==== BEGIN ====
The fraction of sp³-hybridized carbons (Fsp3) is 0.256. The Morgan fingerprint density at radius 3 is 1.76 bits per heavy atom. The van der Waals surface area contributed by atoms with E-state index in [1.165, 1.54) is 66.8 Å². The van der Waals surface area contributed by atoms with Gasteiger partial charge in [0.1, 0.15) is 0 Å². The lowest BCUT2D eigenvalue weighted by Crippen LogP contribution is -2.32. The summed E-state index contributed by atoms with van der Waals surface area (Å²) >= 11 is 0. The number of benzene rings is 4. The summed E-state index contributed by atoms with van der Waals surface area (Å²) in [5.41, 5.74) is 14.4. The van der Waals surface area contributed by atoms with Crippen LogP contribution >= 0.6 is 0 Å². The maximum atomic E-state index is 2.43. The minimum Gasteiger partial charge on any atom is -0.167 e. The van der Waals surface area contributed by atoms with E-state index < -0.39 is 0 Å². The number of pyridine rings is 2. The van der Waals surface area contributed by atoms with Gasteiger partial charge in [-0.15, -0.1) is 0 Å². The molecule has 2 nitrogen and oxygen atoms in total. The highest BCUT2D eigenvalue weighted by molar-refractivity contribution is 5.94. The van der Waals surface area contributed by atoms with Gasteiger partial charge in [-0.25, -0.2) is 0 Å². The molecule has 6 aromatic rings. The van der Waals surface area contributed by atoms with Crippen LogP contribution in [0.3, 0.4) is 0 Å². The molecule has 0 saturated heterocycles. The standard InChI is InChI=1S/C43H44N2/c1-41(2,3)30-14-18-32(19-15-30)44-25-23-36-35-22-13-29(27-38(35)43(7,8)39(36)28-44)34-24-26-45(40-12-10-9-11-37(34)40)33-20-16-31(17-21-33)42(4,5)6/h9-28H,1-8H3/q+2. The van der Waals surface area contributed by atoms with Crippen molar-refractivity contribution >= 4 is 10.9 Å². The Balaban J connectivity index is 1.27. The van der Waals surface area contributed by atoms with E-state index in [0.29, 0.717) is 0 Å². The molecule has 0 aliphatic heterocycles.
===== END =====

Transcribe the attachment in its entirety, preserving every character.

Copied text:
The fraction of sp³-hybridized carbons (Fsp3) is 0.256. The Morgan fingerprint density at radius 3 is 1.76 bits per heavy atom. The van der Waals surface area contributed by atoms with E-state index in [1.165, 1.54) is 66.8 Å². The van der Waals surface area contributed by atoms with Gasteiger partial charge in [0.1, 0.15) is 0 Å². The lowest BCUT2D eigenvalue weighted by Crippen LogP contribution is -2.32. The summed E-state index contributed by atoms with van der Waals surface area (Å²) >= 11 is 0. The number of benzene rings is 4. The summed E-state index contributed by atoms with van der Waals surface area (Å²) in [5.41, 5.74) is 14.4. The van der Waals surface area contributed by atoms with Crippen LogP contribution >= 0.6 is 0 Å². The maximum atomic E-state index is 2.43. The minimum Gasteiger partial charge on any atom is -0.167 e. The van der Waals surface area contributed by atoms with E-state index < -0.39 is 0 Å². The number of pyridine rings is 2. The van der Waals surface area contributed by atoms with Gasteiger partial charge in [-0.15, -0.1) is 0 Å². The molecule has 2 nitrogen and oxygen atoms in total. The highest BCUT2D eigenvalue weighted by molar-refractivity contribution is 5.94. The van der Waals surface area contributed by atoms with Gasteiger partial charge in [-0.25, -0.2) is 0 Å². The molecule has 6 aromatic rings. The van der Waals surface area contributed by atoms with Crippen LogP contribution in [0.3, 0.4) is 0 Å². The molecule has 0 saturated heterocycles. The standard InChI is InChI=1S/C43H44N2/c1-41(2,3)30-14-18-32(19-15-30)44-25-23-36-35-22-13-29(27-38(35)43(7,8)39(36)28-44)34-24-26-45(40-12-10-9-11-37(34)40)33-20-16-31(17-21-33)42(4,5)6/h9-28H,1-8H3/q+2. The van der Waals surface area contributed by atoms with Crippen molar-refractivity contribution >= 4 is 10.9 Å². The Balaban J connectivity index is 1.27. The van der Waals surface area contributed by atoms with E-state index in [0.29, 0.717) is 0 Å². The molecule has 0 aliphatic heterocycles.